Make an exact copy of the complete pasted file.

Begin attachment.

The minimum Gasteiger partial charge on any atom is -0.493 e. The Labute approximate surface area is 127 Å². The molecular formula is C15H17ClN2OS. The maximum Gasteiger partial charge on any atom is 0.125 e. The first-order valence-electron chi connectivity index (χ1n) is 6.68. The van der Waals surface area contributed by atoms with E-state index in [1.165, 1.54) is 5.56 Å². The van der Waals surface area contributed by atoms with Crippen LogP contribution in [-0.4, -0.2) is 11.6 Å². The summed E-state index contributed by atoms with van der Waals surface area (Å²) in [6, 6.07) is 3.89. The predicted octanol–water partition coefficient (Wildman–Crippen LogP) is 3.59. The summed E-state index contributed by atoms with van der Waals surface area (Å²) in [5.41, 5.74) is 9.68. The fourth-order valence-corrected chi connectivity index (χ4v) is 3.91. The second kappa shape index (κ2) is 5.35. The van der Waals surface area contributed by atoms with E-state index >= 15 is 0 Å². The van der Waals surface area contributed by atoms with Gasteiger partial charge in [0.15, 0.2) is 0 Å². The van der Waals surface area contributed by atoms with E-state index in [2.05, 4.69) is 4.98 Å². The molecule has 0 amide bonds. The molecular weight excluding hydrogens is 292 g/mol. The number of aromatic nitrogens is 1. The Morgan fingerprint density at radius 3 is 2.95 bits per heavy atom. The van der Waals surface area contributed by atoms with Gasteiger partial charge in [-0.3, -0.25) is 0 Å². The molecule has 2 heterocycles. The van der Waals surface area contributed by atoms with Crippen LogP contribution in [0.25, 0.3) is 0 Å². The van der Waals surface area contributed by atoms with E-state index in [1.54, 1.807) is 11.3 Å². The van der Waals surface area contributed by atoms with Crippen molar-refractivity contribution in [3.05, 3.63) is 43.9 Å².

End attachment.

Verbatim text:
The minimum Gasteiger partial charge on any atom is -0.493 e. The Labute approximate surface area is 127 Å². The molecular formula is C15H17ClN2OS. The maximum Gasteiger partial charge on any atom is 0.125 e. The first-order valence-electron chi connectivity index (χ1n) is 6.68. The van der Waals surface area contributed by atoms with E-state index in [1.165, 1.54) is 5.56 Å². The van der Waals surface area contributed by atoms with Crippen LogP contribution in [-0.4, -0.2) is 11.6 Å². The summed E-state index contributed by atoms with van der Waals surface area (Å²) in [6, 6.07) is 3.89. The predicted octanol–water partition coefficient (Wildman–Crippen LogP) is 3.59. The summed E-state index contributed by atoms with van der Waals surface area (Å²) in [5.41, 5.74) is 9.68. The fourth-order valence-corrected chi connectivity index (χ4v) is 3.91. The second kappa shape index (κ2) is 5.35. The van der Waals surface area contributed by atoms with E-state index >= 15 is 0 Å². The van der Waals surface area contributed by atoms with Gasteiger partial charge in [0.15, 0.2) is 0 Å². The van der Waals surface area contributed by atoms with E-state index in [2.05, 4.69) is 4.98 Å². The molecule has 0 amide bonds. The molecular weight excluding hydrogens is 292 g/mol. The number of aromatic nitrogens is 1. The Morgan fingerprint density at radius 3 is 2.95 bits per heavy atom. The van der Waals surface area contributed by atoms with Gasteiger partial charge in [-0.3, -0.25) is 0 Å². The molecule has 2 heterocycles. The van der Waals surface area contributed by atoms with Crippen LogP contribution in [0.25, 0.3) is 0 Å². The van der Waals surface area contributed by atoms with E-state index in [1.54, 1.807) is 11.3 Å². The van der Waals surface area contributed by atoms with Crippen molar-refractivity contribution in [3.05, 3.63) is 43.9 Å².